The fox came to in a place that was nothing like his forest home. He arose to his feet, and saw that he was in a spacious but stark place, a bare landscape brown in color and devoid of vegetion or indeed any markers that might identify place or location. High above him, there was bright illumination but neither the forest canopy nor the clear blue sky greeted his gaze. There was only light, and of an unnatural quality that did not exist in nature. The fox's keen instincts shuddered at this strange and foreboding place. Instinctively the fox checked his possessions on hand, and he felt reassured by the presence of a bow and quiver with arrows on his back, something that he sensed that he knew how to use well and with deadly accuracy. The fox adjusted his green tunic and the feathered cap on his head, and decided to look about. Perhaps he would find others, or an escape from this unnatural area.
Advancing, the fox soon came upon a bear, but he did not fit an arrow to his bow. He sensed no menace from the creature, but rather took an immediate liking to him together with a strange desire to be close to and hug him.- -Was he gay, wondered the fox?- -No, his memory brought impressions of an alluring vixen to whom he was attracted. Cautiously and from a distance, the fox hailed the bear. "Hello, my good fellow!," the fox cried aloud in greeting. "Halt, and identify yourself!"
The bear shuffled agreeably to a stop. "Hello yourself!," he replied in a genial fashion. "I believe that I am called, 'Teddy,' he replied, extending a paw to the fox. "Might you know where we are? I seem to have lost my way!"
The fox nodded to the bear. "As I have myself," he said. "I know only that I awoke here, and that we seem to be in some kind of prison! I sense that I am some kind of outlaw named 'Robin,' but why are you here?," he asked.
The bear shrugged, and was about to express his confusion when a red bird smacked into him. "Excuse me," apologized the bird, who appeared both angry and agitated. "I didn't mean to be rude or clumsy, but my eggs have been stolen by pigs! If I am propelled by a slingshot, I can fling myself at the pigs, bring down their fortifications, and regain my unborn young confiscated for some kind of unspeakable feast! Can you help me find my eggs, or perhaps a slingshot?"
The fox's eyes took on a distant and knowing gaze, for he understood and deeply despised injustice. "I shall help you in your quest," assured the fox, "but first we must escape the captivity in which we all find ourselves! Seeking freedom and fighting injustice was somehow what he was all about, thought the fox; perhaps in time, he would remember his full purpose.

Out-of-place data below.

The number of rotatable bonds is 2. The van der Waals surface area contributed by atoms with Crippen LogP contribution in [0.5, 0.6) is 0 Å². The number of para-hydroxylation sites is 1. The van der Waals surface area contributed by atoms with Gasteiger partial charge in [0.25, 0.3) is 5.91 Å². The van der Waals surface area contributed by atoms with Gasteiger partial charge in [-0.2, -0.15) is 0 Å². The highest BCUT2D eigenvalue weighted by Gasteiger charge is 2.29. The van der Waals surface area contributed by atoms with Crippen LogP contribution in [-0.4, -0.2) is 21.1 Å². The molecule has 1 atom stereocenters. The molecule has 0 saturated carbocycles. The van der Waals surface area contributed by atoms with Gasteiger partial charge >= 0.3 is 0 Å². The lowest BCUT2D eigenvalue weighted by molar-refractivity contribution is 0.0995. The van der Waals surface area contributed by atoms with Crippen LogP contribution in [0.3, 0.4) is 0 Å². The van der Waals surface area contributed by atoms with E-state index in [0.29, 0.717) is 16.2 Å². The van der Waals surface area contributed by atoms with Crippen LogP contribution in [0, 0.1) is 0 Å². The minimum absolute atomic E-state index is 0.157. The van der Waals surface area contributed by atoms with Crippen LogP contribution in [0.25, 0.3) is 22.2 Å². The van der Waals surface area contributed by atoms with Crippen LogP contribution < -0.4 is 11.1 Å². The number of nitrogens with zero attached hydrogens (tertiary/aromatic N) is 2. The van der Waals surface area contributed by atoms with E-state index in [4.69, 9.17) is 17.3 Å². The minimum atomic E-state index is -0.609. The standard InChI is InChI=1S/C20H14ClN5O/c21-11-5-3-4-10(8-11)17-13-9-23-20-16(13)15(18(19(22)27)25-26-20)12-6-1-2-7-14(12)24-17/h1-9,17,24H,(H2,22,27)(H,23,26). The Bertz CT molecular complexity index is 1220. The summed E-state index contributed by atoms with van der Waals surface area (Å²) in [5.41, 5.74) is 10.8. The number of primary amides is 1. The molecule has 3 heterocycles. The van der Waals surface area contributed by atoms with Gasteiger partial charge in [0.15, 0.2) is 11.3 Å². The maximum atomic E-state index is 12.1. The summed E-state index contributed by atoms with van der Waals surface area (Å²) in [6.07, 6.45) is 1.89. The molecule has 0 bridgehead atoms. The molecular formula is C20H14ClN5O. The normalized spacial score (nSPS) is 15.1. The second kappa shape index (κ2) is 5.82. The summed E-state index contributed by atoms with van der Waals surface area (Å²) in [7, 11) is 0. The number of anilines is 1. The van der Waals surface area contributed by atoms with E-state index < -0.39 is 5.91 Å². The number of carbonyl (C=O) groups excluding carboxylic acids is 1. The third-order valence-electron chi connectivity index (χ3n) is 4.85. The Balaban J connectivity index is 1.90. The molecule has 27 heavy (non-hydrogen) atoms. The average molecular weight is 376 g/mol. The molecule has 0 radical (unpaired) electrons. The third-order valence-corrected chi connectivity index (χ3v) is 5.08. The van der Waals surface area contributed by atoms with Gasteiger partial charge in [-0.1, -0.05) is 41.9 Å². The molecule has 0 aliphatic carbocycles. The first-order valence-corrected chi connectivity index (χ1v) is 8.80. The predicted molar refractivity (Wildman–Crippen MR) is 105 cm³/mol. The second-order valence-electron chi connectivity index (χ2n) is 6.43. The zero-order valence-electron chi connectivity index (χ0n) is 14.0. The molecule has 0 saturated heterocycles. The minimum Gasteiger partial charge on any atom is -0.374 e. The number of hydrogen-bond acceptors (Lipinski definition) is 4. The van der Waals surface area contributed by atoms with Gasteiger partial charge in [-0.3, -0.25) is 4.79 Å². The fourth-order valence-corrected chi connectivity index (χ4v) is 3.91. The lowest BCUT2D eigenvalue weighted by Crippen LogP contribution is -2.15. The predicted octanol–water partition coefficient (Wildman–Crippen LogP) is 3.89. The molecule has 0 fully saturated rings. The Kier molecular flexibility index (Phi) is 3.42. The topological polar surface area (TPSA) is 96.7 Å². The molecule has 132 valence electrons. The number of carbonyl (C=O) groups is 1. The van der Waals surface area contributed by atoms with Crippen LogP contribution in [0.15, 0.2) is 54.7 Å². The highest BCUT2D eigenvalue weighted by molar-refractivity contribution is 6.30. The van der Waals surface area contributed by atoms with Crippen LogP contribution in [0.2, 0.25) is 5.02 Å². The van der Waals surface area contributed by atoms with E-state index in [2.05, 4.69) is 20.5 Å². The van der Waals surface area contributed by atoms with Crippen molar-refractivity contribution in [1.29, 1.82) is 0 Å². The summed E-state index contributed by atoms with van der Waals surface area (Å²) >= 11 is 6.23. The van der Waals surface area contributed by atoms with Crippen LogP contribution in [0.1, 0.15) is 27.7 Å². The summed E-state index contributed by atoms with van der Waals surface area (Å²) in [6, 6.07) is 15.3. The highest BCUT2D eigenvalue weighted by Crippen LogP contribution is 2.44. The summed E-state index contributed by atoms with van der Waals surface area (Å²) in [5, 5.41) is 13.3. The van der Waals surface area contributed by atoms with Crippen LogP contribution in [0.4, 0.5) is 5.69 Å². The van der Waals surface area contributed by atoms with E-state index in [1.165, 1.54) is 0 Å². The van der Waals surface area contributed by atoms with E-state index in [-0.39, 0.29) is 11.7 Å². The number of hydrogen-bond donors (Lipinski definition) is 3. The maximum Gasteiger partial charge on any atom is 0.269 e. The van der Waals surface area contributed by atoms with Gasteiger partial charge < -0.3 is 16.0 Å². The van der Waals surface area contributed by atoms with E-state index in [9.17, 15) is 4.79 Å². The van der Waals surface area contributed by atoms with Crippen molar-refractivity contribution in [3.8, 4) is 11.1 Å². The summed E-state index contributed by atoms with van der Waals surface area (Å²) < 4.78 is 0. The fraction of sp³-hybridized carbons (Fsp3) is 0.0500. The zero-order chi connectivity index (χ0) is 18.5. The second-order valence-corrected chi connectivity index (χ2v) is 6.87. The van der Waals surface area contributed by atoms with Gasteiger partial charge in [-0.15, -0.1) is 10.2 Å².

"But how can we escape?," worried the bear. "There are only three of us!"
"No," countered a voice, "there are four of us!" With that, a pale blue pony walked into view of the others, its mane and tail harmonizing rainbow colors.
"What the frack are you?," asked the red bird.
"I'm some kind of earth pony," said the blue equine. "If we all work together, perhaps we can get out of here!," he declared with quiet determination.
"Indeed we can!," agreed the fox, his leadership skills kicking in. "If we each stand upon the shoulders of another, our combined height might enable us to reach the uppermost edge of whatever confines us so that we can see what lies beyond, and then the one uppermost can crawl over and send help!"
Inspired, the four figures then formed an unlikely ladder against the wall of their strange habitation. With his broad back, the blue pony anchored the chain. The bear stood on the back of the pony, and on his back in turn the fox positioned himself. Reaching upwards as high as he could, the fox then held aloft the red bird in his paws.
"Can you see anything, red bird?," asked the fox urgently.
The bird while close to the upper edge of the brown wall couldn't quite see above it. "If you all just stretch a little further, maybe I then could see over this wall!," he urged.
Groaning, the three lower figures stretched their aching bodies to their utmost, managing to extend the red bird a few inches higher. "Yes!-That's it!," he exulted. "I can just see over the edge!- -Why, it's..."
The blue pony at the bottom of the ladder groaned. "I can't hold you any longer!," he cried. "You're too heavy! My legs are giving way!" Despite his heroic efforts, the blue pony collapsed, sending the fox and bear tumbling to the ground. As they fell, the red bird slipped from the fox's grasp, falling over the edge of the wall to its other side.
The red bird had a momentary sensation of flight. "Yes!-I can see!-And I'm flying!," he cried. The red bird's trajectory was downwards, however, and he crashed to the ground at the same moment that the fox, bear, and pony fell to the bottom of the brown prison...
...the little girl saw the red plush bird lying on the floor of the Thrift Shop, and picked it up. "Look, Mommy!," she said excitedly to her mother. "I found a red bird!," the girl chattered.
Her mother smiled. "You sure did, Honey!," she responded. It looks like one of those 'Angry Birds!" The woman peered into the large cardboard box on the floor. "And look what else is in the stuffed animal and toy bin!- -There's a teddy bear, and one of those 'My Little Pony' toys, and what looks like 'Robin Hood' from the Disney cartoon film!"
The little girl reached into the corrugated cardboard box and extracted the fox. "Can I have this one, Mommy?," she asked with pleading eyes. The red bird was tossed back into the carton while the fox was carried off in the loving embrace of the child.
As the little girl and her mother walked away to the store register, the fox cried out to his compatriots in a voice that only they could hear; "Fear not! - -I'll find help, and come back and save you!"
The teddy bear, Little Pony, and Angry Bird lay inertly in the large cardboard box, prisoners in a world within a world, awaiting the time of their own uncertain liberation...